We had a great rehearsal this past Thursday night. The SW was in the west and he did a wonderful job. Our new SW started learning the middle chamber two weeks ago and he ran through it for the first time. He did a great job, How nice it is to be young and learn lectures with ease.
I would like to remind everybody to pay your dues. The dues are $140 if you pay before June 1st and $200 if you pay after June 1st. We started this structure because of the lack of fund raiser’s this past year and we need to pay our bills and assessments for 2021. If you are unable to pay your dues for any reason please call me.
This Tuesday Moosup will install their officers. Installation at 6:30PM and lodge meeting at 7:30PM.
We will be doing the FC degree on March 27th. We are in need of Stewards for this degree. If you are willing to help, please call me.
See below is a story about the Civil War also found here https://civilwartalk.com/threads/the-final-act-by-a-mason.82881/
January – 23rd @1930
February – 27th @ 1930
Mar. 6th lodge clean-up at 10 am
March – 27th @ 1000 – Quarterly
April- 24th @ 1930
May – 22nd @ 1930
June – 19th @ 1000 – Quarterly
July – 17th @ 1930
August – 21st @ 1930
Sept. 3rd thru the 6th. Tentative…Woodstock fair, Parking. Volunteers will be needed for this event.
September – 18th @ 1000 – Quarterly
October – 16th @ 1930
November 13th @ 1930
December – 4th @ 1000 – Annual Meeting.
THE FINAL ACT BY A MASON IN THE CIVIL WAR
It was an April morning three days after General Robert E. Lee had surrendered to General U.S. Grant. The Southern troops, led by General John B. Gordon, a Mason, were marching in columns towards the Northern troops who were standing in formation waiting for the Southerners to stack arms and fold their flags. Suddenly a shifting of arms is heard. Gordon looked up with alarm. There was nothing to fear. General Joshua Chamberlain had ordered his troops to assume the position of “honor answering honor.” Immediately, the Confederate troops snapped to attention and returned the honor. It was the first act to heal the wounds of a nation that had spent four years and 618,000 lives in civil war. That command of “honor answering honor” was ordered by a Mason.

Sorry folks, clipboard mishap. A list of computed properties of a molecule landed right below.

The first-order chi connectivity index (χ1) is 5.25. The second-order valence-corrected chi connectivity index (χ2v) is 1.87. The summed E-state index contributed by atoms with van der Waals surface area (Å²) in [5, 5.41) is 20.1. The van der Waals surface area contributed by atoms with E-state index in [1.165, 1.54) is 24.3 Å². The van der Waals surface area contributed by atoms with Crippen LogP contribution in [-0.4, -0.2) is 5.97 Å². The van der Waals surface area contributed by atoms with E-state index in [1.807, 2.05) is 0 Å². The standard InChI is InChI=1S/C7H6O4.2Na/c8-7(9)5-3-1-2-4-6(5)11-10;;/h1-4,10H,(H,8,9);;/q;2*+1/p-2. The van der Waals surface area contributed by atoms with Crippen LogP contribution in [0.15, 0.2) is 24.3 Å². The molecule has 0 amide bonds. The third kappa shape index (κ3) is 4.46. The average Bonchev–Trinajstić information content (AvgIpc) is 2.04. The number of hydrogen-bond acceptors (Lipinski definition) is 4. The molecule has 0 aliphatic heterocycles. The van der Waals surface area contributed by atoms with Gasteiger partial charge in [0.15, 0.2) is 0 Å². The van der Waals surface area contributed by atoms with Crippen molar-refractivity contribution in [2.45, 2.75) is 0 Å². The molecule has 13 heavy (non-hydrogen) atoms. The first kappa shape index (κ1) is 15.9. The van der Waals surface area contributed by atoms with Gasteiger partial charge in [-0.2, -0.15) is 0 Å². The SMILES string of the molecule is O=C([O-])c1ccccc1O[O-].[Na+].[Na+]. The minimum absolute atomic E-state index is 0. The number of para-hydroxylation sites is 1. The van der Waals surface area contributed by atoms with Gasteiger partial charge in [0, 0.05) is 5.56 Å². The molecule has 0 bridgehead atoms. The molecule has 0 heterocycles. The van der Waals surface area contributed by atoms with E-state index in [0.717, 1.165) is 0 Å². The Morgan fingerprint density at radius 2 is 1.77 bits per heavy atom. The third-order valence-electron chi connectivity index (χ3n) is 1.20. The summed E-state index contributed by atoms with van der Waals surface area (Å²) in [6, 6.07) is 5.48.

Major General Joshua Chamberlain was a member of United Lodge #8, Brunswick, Maine. After the war, he became Governor of Maine from 1866-1871 and President of Bowdoin College from 1871-83.
And for my closing example, we go back a few years but now we are again on our own state’s soil in Gettysburg, and perhaps the best example of the ties of brotherhood which occurred on the battlefield at Gettysburg. This battle, the turning point of the War, saw 93,000 Federal troops doing battle with 71,000 Confederates. Of those numbers, more than 35,000 were killed or wounded in the three days of fighting from July 1 to July 3, 1863. Of the men who fought, 17,930 were Freemasons, including the roughly 5,600 who became casualties.
One of the most famous events and one that I have mentioned earlier that occurred at Gettysburg was the huge Confederate infantry push known as Pickett’s Charge. On July 3, Pickett (a member of Dove Lodge #51, Richmond, Va) led nearly 12,000 men on a long rush across open fields towards the center of the Union line on Cemetery Ridge. It has been called the last and greatest infantry charge in military history.
One of the men leading that charge was Brigadier General Lewis Addison Armistead, CSA. He was a member of Alexandria-Washington Masonic Lodge #22 in Alexandria. Originally from North Carolina, he had attended West Point, and fought with the US Army for a number of years before resigning his commission to fight for the Confederacy. During that time, he had occasion to serve with now Major General Winfield Scott Hancock, USA (Charity Lodge #190, Norristown, Pa.) while both men were in the west. The two had become good friends. However, with Armistead’s resignation, it had been nearly two and a half years since the two men had had any contact. Until Gettysburg, that is.
It was Hancock who had taken command of the fragmented Union troops on Cemetery Ridge on July 1, and organized them into a strong front that had withstood three days of pounding from the Confederate guns. And it was his position, in the center of the Union line, that was the focus of Pickett’s Charge. General Armistead led his men and vaulted the stone wall, yelled “give them cold steel” and headed for the cannons that had until recently been firing on his men.
As he laid his hand on one of the guns of the 4th US Artillery, the 69th Pennsylvania Infantry fired upon the gray coated General and the men who had followed him. Many went down including Armistead. He was heard to cry for help “as the son of a widow.” Colonel Rawley W. Martin of the 53rd Virginia lay near by and witnessed as some of the men of the 69th Penna. Rose up and came to Armistead’s aid. Captain Henry H. Bingham (Chartiers Lodge #297, Canonsburg, Pa.) physician and Mason, was brought to assist Armistead. Armistead inquired of his friend and Masonic Brother General Winfield Scott. Learning that Hancock had also been wounded, he entrusted to Bingham his Masonic watch and personal papers to give to his friend and Brother General Hancock. Two days later Armistead died in a Union hospital on the Spangler farm of his wounds.
Bingham survived the war and in fact won a Congressional Medal of Honor in 1867. He retired in 1867 and went on to become a member of the United States Congress where he served for 33 years. He died in 1912 at the age of 70.
General Hancock survived his wounds though it was a long time until he returned to the Army. He later commanded the Department of the East of the United States Army and died in 1886 still in command. In 1880, he had lost an attempt for the United States Presidency to James Garfield.